Hair is something I have taken for granted my whole life

Hair is something I have taken for granted my whole life.

Hair is something I have taken for granted my whole life.  Unlike weight or emotions, it was something that, while I often wished for thicker hair or hair with more curl, could be bent to my will and whim. I could change the color, perm it, cut it, grow it out, have bangs or no bangs.  It was always there. Until it wasn’t, it was gradual – although when I look at older photos, I see bare spots that I guess were there for a while, but I didn’t notice them because I was more concerned about my weight or clothes.

As my hair started disappearing – mostly from the top of my head at first and then, somewhat on the sides and a little in the back, I became more anxious, more self-conscious, and then depressed. Fortunately, I have an amazingly understanding, creative hairdresser who gets it.  Suppose you’re lucky enough to have a hairdresser like him. In that case, you know that, in some ways, your hairdresser is also your therapist – better than your therapist because he or she has solutions that can be acted upon!

Of course, as a hairdresser, Richard deeply understands the connection between self-esteem and hair. But miraculously, Richard is also a master at creating solutions with hair extensions. He listened to my anxieties and, yes, my pain. Is losing your hair due to unknown reasons the same as an illness or other catastrophes? I told myself no, it’s not the worst thing. But, as a friend who is a therapist tells me if you’re going through it and you’re in emotional pain, then you’re in emotional pain. It’s not a pain competition, and losing hair causes emotional pain.

So, when you’re losing hair, you need an empathetic hairdresser. But even more than empathy, you need a hairdresser who is an artist because it’s not just a matter of picking hair extensions that match your color and attaching them on.  Where to place them, what texture to choose, how many to use – it’s art.  It’s about thinking outside the box. It’s about listening to the client and hearing where it’s hard to style them or where gaps make the client feel self-conscious.

Richard heard me, and we began a hair extension journey. He listened to my experience with them each time and evaluated what he had done the previous time to make wearing hair extensions as easy as possible. If there were issues, he brainstormed about how to deal with it. Each time, he solved an issue if there was one, making it look more natural and easy to care for.  Sometimes, it was by using different shades of extensions to create highlights; sometimes, it was by using hair with more waves or curls.  And then, of course, there’s the cut – cutting them strategically to enhance the extensions’ work to create the most volume and thickness look.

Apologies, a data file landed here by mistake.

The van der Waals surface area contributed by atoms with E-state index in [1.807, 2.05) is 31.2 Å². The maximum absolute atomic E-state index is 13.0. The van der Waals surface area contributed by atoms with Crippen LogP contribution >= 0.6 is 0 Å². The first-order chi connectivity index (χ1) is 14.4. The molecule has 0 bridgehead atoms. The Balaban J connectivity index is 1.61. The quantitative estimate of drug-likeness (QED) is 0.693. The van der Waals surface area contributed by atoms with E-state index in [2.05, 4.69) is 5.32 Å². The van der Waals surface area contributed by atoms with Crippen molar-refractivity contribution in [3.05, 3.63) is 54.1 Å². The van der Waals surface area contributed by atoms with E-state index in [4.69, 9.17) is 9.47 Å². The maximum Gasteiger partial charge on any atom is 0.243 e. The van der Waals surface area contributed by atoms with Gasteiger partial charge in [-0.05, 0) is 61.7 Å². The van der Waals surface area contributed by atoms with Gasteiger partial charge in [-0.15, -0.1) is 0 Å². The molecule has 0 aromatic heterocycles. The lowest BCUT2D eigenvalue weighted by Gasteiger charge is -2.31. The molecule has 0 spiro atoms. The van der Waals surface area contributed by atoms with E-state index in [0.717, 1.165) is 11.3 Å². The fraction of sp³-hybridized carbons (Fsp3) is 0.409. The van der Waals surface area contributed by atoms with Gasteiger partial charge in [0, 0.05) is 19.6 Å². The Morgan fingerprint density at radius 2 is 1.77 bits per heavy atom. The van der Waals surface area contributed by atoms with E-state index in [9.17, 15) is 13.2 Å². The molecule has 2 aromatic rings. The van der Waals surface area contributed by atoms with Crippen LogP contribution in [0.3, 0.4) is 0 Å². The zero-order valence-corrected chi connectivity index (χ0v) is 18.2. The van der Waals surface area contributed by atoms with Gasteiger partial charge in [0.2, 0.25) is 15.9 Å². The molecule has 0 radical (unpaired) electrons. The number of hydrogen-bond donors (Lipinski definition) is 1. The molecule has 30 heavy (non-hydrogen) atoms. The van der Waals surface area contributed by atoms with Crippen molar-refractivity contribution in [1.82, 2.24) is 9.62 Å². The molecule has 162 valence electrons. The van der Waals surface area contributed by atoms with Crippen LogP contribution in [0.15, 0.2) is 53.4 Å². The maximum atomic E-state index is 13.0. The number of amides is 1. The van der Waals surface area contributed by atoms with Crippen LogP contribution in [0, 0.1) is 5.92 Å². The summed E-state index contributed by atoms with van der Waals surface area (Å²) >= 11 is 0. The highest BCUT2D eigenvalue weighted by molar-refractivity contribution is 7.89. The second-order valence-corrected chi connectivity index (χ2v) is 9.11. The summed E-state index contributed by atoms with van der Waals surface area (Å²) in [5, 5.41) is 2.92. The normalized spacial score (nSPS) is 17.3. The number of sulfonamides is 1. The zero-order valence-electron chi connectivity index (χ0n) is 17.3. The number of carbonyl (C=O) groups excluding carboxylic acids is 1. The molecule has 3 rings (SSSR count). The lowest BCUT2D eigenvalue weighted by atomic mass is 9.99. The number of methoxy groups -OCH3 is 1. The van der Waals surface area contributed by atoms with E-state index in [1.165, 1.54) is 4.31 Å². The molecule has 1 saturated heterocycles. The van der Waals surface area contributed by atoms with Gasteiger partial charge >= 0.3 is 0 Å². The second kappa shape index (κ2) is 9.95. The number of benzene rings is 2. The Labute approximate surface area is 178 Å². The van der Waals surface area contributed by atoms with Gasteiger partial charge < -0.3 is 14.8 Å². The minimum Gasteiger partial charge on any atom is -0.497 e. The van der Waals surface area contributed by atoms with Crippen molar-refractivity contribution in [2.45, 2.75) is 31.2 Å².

It’s hard to express the impact that having hair extensions has made on my mental health.  It seems like magic, but it’s a blessing.  There are so few physical problems that have a fix. I feel fortunate to be able to afford them and to have a family who understands that losing hair is a physical and emotional issue.  I feel even more fortunate to have a hairdresser who approaches hair extensions as an art and science and tries to keep in mind my finances and emotional well-being.  I keep saying hairdresser, but he is also my friend – my hairdresser and friend for over 15 years.

Not everyone can be that fortunate in their hairdresser – someone who knows how I feel about a new bald batch before I say anything. Someone who listens to an issue and doesn’t let ego interfere with trying to help even if he thinks I’m overthinking it or obsessing over it. But obsessing over losing your hair leads to thinking everyone sees it, and every hairdresser needs to be a friend in this way – not minimizing or dismissive. Even if you haven’t been friends for 15 years, a hairdresser must be two things simultaneously.

They need to be that honest friend who will tell you the truth about how you look – to help you find a fix for the problems and listen – because that’s what someone who is losing their hair needs. They must also be experts in wielding the tools, knowledge, and experience. It’s a partnership – the client knows where the lack of hair is the most pressing, where the extensions do and don’t work, and the hairdresser takes that information and performs their art.

I hope this helps people who are losing their hair feel comfortable using hair extensions and eager to start their journey. What a blessing to not have to think about your hair, knowing it looks lovely, and feeling good about presenting yourself to the world – it’s not a small thing. Rather, it’s a huge thing to have one less big thing to worry about – what a gift to yourself.

 

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